• Self limiting
    • Prolonged Pulmonary Eosinophilia
    • Similar to simple but lasting more than a month
    • High fever
    • Peripheral eosinophilia
    • Localised or diffuse CXR opacities
    • Resolves with steroids.
  • 11. Asthmatic Bronchopulmonary Eosinophilia
      • Characterised by asthma, transient CXR shadows and blood or sputum eosinophilia.
      • Most common cause is allergy to aspergillus fumigatus.
      • Aspergillus actually grows in the wall of the bronchi and eventually produces proximal bronchiectasis.
      • Episodes of wheeze,cough,fever and malaise.
      • Association with expectoration of sputum plugs leading to clearing of CXR appearances.
      • Extremely high IgE & +ve aspergillus precipitans
      • Treatment with 30mg prednisolone ~ may need 15mg for maintenance
      • Untreated can result in progressive fibrosis that may mimic TB on CXR.
  • 12.
    • Polyarteritis Nodosa
    • Characterised by foci of necrotizing arteritis
    • Affects most organs.
    • Lung involvement unusual except in Churg-Strauss syndrome.
    • CXR may show ill-defined shadows that disappear & reappear over weeks.
    • 5 yr survival is 80% with steroid and immunosuppression
    • Churg-Strauss Syndrome .
    • Occurs in the fourth decade
    • Eosinophilic infiltration in individuals with previous history of rhinitis and asthma.
    • High eosinophils, vasculitis of small vessels and extra vascular granulomas.
    • Renal failure less likely than in PAN.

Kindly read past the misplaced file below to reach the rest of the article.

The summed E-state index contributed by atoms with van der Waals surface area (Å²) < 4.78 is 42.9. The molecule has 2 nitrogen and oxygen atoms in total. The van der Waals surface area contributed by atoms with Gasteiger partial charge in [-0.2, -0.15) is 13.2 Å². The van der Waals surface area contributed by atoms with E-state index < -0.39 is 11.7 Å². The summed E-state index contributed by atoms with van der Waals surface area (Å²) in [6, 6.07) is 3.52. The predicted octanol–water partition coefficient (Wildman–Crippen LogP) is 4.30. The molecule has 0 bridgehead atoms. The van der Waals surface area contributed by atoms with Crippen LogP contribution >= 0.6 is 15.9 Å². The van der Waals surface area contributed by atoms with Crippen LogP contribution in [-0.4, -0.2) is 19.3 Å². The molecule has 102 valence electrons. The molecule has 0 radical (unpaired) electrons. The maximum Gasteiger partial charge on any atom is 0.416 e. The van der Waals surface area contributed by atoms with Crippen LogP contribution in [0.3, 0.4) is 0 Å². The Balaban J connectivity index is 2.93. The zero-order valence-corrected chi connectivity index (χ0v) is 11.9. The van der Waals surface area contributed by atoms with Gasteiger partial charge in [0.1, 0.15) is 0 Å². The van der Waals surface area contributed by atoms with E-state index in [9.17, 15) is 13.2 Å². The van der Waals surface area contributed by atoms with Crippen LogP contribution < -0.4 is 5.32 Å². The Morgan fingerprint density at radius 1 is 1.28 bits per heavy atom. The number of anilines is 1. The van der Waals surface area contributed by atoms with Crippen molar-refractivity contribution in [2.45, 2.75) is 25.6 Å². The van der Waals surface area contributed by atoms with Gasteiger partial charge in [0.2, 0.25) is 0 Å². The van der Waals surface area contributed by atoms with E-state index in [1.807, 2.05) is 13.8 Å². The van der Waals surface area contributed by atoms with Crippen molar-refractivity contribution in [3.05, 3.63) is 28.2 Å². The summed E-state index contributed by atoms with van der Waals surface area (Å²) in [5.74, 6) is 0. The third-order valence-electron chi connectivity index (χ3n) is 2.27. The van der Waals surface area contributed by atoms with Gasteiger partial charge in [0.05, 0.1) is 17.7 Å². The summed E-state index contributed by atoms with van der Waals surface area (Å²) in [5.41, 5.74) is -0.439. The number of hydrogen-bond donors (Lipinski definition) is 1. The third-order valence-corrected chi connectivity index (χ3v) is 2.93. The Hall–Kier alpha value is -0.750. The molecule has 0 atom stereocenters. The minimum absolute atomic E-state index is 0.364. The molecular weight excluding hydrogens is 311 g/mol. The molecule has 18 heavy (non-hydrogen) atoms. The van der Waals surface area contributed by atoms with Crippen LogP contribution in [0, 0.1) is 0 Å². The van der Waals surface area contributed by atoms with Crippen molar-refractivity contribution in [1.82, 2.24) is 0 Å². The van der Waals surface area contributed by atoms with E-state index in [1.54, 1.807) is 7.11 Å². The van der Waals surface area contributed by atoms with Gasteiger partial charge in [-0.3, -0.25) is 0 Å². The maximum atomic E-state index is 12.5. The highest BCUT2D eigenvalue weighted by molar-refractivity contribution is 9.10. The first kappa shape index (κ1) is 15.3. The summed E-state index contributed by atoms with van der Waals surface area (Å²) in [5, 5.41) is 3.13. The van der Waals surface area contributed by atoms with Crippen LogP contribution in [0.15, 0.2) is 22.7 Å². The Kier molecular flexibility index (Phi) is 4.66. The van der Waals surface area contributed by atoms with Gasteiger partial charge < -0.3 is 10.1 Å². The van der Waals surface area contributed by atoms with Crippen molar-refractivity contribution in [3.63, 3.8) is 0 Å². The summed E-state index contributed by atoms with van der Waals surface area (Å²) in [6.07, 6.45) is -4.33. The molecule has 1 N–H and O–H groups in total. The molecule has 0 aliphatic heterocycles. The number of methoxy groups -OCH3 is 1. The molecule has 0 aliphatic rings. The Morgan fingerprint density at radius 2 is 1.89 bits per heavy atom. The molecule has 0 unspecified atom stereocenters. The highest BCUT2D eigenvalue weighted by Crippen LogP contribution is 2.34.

• pANCA can be positive.
    • Responds to steroids.
  • 13. Drug induced Eosinophilia
    • Eosinophilia has been reported as a side effect of many drugs including:
    • NSAID’s
    • ACEI’s
    • Statins (peripheral)
    • Penicillins, Tetracyclines, Sulphonamides
    • Phenytoin, Carbamazepine
    • Chlorpropamide.
    • Potential drug SE’s are under reported since there is often little hard evidence
    • ? Not much known about a mechanism of eosinophilia. May precipitate a reaction in a susceptible individual.
  • 14. Conclusion….
    • Mrs H’s symptoms resolved when all meds were stopped.
    • At follow up she was well.
    • Na 2+ was 135, but eosinophils remained elevated at 3.1
    • After much excitement about possible drug causes, she was treated with steroids and made a good recovery!
    • NB: aspergillus precipitans were never measured
  • 15. Hyponatraemia & SIADH
    • ADH causes water retention
    • In hypovolaemia the action of aldosterone causes sodium retention & therefore urine Na is low
    • In SIADH only water is retained so urine Na remains inapproriately high
    • No diuretics
    • Normal adrenal & thyroid function
    • No hypotension (or low K+)
    • Low plasma osmolality with inappropriately high urine osmolality & sodium
  • 16. Hyponatraemia & SIADH
    • In this case the patient had lost salt and water in vomit and via diuretics
    • She would have tried to replace volume with water, but continued to take bendrofluazide hence ongoing salt & water loss
    • Her ACEI would interfere with the action of angiotensin 2 on the adrenals, further reducing her ability to salt conserve
    • At this sodium level treatment is simply replacing volume with saline & stopping diuretics
    • ACEI should be stopped in the short term when a patient is hypovolaemic
    • Bendrofluazide has been implicated in a few more dramatic recent cases of hyponatraemia which Dr Jones would love to tell you all about!